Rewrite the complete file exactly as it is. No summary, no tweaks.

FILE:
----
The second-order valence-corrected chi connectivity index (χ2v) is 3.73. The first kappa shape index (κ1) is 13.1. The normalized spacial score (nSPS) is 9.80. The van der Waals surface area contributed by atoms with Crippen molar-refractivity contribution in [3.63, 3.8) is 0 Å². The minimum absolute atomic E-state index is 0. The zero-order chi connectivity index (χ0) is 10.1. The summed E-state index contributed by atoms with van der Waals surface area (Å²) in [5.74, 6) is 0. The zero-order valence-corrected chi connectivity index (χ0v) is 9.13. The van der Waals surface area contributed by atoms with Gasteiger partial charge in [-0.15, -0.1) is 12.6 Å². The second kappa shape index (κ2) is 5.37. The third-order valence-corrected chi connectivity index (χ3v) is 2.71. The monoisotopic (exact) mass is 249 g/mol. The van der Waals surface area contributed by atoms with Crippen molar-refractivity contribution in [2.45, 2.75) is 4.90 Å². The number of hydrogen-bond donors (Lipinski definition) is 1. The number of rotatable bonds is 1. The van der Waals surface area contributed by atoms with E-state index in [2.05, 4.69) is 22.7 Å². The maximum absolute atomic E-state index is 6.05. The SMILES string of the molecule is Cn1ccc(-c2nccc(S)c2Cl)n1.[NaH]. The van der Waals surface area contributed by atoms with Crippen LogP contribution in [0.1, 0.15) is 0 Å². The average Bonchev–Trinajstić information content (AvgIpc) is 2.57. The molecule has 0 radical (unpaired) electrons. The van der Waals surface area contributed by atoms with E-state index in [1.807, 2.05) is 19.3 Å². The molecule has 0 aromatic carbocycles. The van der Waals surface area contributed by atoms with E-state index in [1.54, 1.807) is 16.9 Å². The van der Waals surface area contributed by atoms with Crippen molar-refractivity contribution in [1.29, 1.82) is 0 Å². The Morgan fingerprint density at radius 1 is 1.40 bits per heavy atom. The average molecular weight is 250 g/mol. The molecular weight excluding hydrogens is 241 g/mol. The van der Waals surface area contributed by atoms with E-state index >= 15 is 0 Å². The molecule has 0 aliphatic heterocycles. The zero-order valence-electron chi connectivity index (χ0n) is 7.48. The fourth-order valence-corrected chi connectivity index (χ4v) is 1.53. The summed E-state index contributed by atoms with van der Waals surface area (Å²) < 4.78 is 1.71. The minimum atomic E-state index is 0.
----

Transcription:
The second-order valence-corrected chi connectivity index (χ2v) is 3.73. The first kappa shape index (κ1) is 13.1. The normalized spacial score (nSPS) is 9.80. The van der Waals surface area contributed by atoms with Crippen molar-refractivity contribution in [3.63, 3.8) is 0 Å². The minimum absolute atomic E-state index is 0. The zero-order chi connectivity index (χ0) is 10.1. The summed E-state index contributed by atoms with van der Waals surface area (Å²) in [5.74, 6) is 0. The zero-order valence-corrected chi connectivity index (χ0v) is 9.13. The van der Waals surface area contributed by atoms with Gasteiger partial charge in [-0.15, -0.1) is 12.6 Å². The second kappa shape index (κ2) is 5.37. The third-order valence-corrected chi connectivity index (χ3v) is 2.71. The monoisotopic (exact) mass is 249 g/mol. The van der Waals surface area contributed by atoms with Crippen molar-refractivity contribution in [2.45, 2.75) is 4.90 Å². The number of hydrogen-bond donors (Lipinski definition) is 1. The number of rotatable bonds is 1. The van der Waals surface area contributed by atoms with E-state index in [2.05, 4.69) is 22.7 Å². The maximum absolute atomic E-state index is 6.05. The SMILES string of the molecule is Cn1ccc(-c2nccc(S)c2Cl)n1.[NaH]. The van der Waals surface area contributed by atoms with Crippen LogP contribution in [0.1, 0.15) is 0 Å². The average Bonchev–Trinajstić information content (AvgIpc) is 2.57. The molecule has 0 radical (unpaired) electrons. The van der Waals surface area contributed by atoms with E-state index in [1.807, 2.05) is 19.3 Å². The molecule has 0 aromatic carbocycles. The van der Waals surface area contributed by atoms with E-state index in [1.54, 1.807) is 16.9 Å². The van der Waals surface area contributed by atoms with Crippen molar-refractivity contribution in [1.29, 1.82) is 0 Å². The Morgan fingerprint density at radius 1 is 1.40 bits per heavy atom. The average molecular weight is 250 g/mol. The molecular weight excluding hydrogens is 241 g/mol. The van der Waals surface area contributed by atoms with E-state index >= 15 is 0 Å². The molecule has 0 aliphatic heterocycles. The zero-order valence-electron chi connectivity index (χ0n) is 7.48. The fourth-order valence-corrected chi connectivity index (χ4v) is 1.53. The summed E-state index contributed by atoms with van der Waals surface area (Å²) < 4.78 is 1.71. The minimum atomic E-state index is 0.